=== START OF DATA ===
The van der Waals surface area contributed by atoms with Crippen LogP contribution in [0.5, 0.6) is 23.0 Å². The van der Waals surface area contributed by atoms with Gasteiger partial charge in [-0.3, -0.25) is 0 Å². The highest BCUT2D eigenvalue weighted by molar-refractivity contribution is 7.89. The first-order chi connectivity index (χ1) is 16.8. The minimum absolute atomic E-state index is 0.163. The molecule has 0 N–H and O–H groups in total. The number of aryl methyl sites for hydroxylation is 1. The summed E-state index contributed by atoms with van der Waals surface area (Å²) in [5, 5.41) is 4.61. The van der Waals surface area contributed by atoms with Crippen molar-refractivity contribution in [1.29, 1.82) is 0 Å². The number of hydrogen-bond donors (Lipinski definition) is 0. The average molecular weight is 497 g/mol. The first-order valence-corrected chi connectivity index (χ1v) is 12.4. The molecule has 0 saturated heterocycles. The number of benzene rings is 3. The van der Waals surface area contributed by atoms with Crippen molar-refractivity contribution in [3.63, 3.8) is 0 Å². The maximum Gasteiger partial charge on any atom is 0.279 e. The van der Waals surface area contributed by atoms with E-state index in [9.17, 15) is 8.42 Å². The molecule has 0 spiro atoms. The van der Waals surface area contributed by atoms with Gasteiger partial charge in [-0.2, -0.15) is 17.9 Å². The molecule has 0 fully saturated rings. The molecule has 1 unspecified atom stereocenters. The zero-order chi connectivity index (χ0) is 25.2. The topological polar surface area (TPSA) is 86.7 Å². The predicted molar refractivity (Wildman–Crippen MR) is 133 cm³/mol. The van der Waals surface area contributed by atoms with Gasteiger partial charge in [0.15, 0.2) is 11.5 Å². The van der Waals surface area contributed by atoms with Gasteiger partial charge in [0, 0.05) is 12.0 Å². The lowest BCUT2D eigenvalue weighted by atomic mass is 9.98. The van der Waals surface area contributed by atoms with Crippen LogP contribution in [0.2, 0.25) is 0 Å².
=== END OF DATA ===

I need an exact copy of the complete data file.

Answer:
The van der Waals surface area contributed by atoms with Crippen LogP contribution in [0.5, 0.6) is 23.0 Å². The van der Waals surface area contributed by atoms with Gasteiger partial charge in [-0.3, -0.25) is 0 Å². The highest BCUT2D eigenvalue weighted by molar-refractivity contribution is 7.89. The first-order chi connectivity index (χ1) is 16.8. The minimum absolute atomic E-state index is 0.163. The molecule has 0 N–H and O–H groups in total. The number of aryl methyl sites for hydroxylation is 1. The summed E-state index contributed by atoms with van der Waals surface area (Å²) in [5, 5.41) is 4.61. The van der Waals surface area contributed by atoms with Crippen molar-refractivity contribution in [1.29, 1.82) is 0 Å². The number of hydrogen-bond donors (Lipinski definition) is 0. The average molecular weight is 497 g/mol. The first-order valence-corrected chi connectivity index (χ1v) is 12.4. The molecule has 0 saturated heterocycles. The number of benzene rings is 3. The van der Waals surface area contributed by atoms with Crippen molar-refractivity contribution in [3.63, 3.8) is 0 Å². The maximum Gasteiger partial charge on any atom is 0.279 e. The van der Waals surface area contributed by atoms with E-state index in [9.17, 15) is 8.42 Å². The molecule has 0 spiro atoms. The van der Waals surface area contributed by atoms with Gasteiger partial charge in [-0.2, -0.15) is 17.9 Å². The molecule has 0 fully saturated rings. The molecule has 1 unspecified atom stereocenters. The zero-order chi connectivity index (χ0) is 25.2. The topological polar surface area (TPSA) is 86.7 Å². The predicted molar refractivity (Wildman–Crippen MR) is 133 cm³/mol. The van der Waals surface area contributed by atoms with Gasteiger partial charge in [0.15, 0.2) is 11.5 Å². The van der Waals surface area contributed by atoms with Gasteiger partial charge in [0, 0.05) is 12.0 Å². The lowest BCUT2D eigenvalue weighted by atomic mass is 9.98. The van der Waals surface area contributed by atoms with Crippen LogP contribution in [0.2, 0.25) is 0 Å².